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What If You're Not Called?

 For now we see in a mirror, dimly, but then face to face. Now I know in part, but then I shall know just as I also am known.  And now abide faith, hope, love, these three; but the greatest of these is love. 1 Corinthians 13:1-13 (NKJV)

This is an unusual text for me to read in connection with a funeral, (we typically hear it at a wedding ceremony), but you will understand why I chose this passage in a few moments.  First, I want to say that it is a distinct honor to be able to speak at the home-going service for the sainted lady who lies in state before us, Dorothy Kuhtenia, in her lovely red jacket and beautiful white hair.  She looks like she could sit up and take charge of all of the commotion right now.   Indeed, I halfway expect her to do exactly that and scold us for making such a fuss over her today.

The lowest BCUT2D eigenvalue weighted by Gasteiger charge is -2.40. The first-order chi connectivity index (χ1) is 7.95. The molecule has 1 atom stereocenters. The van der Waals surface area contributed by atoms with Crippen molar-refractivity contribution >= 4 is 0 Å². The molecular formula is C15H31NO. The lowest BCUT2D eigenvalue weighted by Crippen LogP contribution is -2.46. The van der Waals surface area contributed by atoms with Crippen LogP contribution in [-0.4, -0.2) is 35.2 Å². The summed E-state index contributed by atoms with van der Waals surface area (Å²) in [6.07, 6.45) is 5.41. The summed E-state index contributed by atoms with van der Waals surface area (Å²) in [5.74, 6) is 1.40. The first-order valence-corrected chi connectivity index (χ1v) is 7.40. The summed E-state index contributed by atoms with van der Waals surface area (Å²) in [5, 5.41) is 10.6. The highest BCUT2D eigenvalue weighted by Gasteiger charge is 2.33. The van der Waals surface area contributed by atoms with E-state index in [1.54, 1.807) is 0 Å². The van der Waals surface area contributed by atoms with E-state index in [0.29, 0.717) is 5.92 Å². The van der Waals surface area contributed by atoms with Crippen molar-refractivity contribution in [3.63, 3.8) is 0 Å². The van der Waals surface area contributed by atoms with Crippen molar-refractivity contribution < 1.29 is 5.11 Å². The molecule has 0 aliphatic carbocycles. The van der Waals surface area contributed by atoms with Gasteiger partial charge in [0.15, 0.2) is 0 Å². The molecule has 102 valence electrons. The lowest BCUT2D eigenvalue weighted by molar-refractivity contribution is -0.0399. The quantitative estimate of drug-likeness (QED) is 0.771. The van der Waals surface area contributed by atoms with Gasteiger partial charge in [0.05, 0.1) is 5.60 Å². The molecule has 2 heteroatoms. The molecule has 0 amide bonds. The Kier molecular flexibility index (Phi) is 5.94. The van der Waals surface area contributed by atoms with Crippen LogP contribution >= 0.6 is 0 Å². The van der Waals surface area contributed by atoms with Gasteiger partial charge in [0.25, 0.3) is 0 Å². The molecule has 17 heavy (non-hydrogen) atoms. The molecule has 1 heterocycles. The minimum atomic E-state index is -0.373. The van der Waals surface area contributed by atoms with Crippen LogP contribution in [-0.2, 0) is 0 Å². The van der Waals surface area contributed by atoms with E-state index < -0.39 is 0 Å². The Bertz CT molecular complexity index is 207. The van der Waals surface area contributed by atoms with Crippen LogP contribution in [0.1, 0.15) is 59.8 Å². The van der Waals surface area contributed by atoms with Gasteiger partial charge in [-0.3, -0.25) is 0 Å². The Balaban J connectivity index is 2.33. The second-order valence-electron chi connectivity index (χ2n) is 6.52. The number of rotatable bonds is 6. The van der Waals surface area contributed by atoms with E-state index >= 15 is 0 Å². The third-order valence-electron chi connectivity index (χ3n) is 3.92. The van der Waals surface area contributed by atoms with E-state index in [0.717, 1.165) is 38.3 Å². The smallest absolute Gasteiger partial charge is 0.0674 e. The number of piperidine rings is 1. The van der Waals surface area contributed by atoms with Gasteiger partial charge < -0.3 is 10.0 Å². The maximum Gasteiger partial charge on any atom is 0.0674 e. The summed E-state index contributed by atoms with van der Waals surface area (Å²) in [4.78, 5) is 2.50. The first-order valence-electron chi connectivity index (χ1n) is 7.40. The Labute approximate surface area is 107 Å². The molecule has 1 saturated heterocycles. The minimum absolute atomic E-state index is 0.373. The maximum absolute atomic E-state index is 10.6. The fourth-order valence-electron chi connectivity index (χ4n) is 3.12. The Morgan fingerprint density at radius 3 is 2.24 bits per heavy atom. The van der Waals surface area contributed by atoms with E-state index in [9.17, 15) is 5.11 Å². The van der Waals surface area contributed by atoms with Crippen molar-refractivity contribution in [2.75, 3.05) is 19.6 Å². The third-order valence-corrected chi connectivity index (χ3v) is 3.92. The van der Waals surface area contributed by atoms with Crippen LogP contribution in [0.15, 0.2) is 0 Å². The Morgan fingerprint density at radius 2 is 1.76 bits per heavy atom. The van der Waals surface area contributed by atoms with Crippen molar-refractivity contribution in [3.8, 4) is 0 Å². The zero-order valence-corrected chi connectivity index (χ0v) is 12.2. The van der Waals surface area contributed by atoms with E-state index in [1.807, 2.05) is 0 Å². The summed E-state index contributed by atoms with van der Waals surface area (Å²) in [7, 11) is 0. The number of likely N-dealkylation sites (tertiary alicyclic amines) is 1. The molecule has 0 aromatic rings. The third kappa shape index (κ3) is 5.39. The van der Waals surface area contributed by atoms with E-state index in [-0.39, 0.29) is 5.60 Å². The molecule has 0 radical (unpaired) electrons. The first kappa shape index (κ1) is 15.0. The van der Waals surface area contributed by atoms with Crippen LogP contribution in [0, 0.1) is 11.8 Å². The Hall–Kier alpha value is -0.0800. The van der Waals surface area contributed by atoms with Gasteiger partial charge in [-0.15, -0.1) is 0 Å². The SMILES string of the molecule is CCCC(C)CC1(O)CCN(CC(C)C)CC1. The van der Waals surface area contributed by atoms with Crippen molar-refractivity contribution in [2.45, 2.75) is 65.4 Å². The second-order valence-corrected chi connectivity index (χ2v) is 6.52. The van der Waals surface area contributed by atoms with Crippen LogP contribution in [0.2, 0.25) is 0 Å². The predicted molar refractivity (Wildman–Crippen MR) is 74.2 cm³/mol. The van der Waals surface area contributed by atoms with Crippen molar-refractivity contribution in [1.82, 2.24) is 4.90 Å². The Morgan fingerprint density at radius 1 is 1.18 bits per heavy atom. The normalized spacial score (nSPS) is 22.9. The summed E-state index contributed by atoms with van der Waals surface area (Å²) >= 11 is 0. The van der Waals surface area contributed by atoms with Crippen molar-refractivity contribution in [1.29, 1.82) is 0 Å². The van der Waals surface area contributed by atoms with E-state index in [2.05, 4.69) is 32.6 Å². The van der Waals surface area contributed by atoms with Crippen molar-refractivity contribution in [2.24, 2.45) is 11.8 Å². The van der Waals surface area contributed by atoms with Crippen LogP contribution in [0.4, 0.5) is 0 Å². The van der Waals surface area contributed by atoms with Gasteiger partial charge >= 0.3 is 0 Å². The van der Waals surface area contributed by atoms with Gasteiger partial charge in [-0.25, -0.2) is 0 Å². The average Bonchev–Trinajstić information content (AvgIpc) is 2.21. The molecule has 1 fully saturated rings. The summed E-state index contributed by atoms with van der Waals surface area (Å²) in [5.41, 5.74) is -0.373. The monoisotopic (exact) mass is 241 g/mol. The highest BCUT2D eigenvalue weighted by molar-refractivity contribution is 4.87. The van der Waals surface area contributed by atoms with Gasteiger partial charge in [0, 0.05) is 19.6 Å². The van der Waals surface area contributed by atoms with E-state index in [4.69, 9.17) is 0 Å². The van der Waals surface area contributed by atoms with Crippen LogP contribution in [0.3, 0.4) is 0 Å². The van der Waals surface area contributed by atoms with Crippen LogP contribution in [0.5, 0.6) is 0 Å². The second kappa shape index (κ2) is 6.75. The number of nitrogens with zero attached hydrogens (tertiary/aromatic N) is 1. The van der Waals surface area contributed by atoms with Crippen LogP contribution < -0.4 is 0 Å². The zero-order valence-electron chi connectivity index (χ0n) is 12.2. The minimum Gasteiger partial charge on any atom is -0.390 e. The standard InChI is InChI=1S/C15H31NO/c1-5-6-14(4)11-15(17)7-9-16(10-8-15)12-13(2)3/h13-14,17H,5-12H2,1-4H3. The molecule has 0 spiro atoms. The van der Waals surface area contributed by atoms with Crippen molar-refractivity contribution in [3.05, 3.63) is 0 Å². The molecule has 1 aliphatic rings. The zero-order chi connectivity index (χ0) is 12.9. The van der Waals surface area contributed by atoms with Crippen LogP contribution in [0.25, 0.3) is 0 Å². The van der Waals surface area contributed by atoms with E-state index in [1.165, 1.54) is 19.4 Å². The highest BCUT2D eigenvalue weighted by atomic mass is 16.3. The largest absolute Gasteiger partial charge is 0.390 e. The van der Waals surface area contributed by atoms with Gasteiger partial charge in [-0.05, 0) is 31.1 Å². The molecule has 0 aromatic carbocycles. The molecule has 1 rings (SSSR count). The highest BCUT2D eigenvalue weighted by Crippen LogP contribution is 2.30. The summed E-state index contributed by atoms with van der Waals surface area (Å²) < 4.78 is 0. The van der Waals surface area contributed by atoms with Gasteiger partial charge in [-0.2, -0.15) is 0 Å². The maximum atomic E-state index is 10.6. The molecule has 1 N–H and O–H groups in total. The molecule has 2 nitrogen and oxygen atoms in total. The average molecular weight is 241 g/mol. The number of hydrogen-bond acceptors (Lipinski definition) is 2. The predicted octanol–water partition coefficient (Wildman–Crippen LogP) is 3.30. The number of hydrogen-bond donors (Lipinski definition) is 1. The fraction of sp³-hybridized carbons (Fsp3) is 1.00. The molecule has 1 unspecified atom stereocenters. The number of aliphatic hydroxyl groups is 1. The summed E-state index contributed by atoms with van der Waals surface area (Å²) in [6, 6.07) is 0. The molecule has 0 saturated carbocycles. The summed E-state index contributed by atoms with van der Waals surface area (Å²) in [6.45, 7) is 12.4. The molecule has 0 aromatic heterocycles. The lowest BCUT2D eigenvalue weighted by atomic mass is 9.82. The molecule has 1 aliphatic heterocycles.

To which I would say, Yes, we are making a fuss over you today.  It’s about time that the world knows what a fabulous lady and saint of God Dorothy Kuhtenia really was.  (It wouldn’t have done much good to do this while she was still living because she wouldn’t have stood for it!)  She was an exquisite Christian woman, pure, resolute, devoted, conscientious and strong.  There was no aspect of kingdom labor that she spurned, whether administrative, custodial, or some other menial task that invariably requires the unique skill of a pastor’s wife.  She cooked, cleaned, organized, planned, prepared, counseled and was pretty good at giving orders.  She decorated, orchestrated, motivated and adjusted what was happening in the church, and did all of this most of the time without her pastor/husband telling her what to do (or maybe not even knowing what all she did.)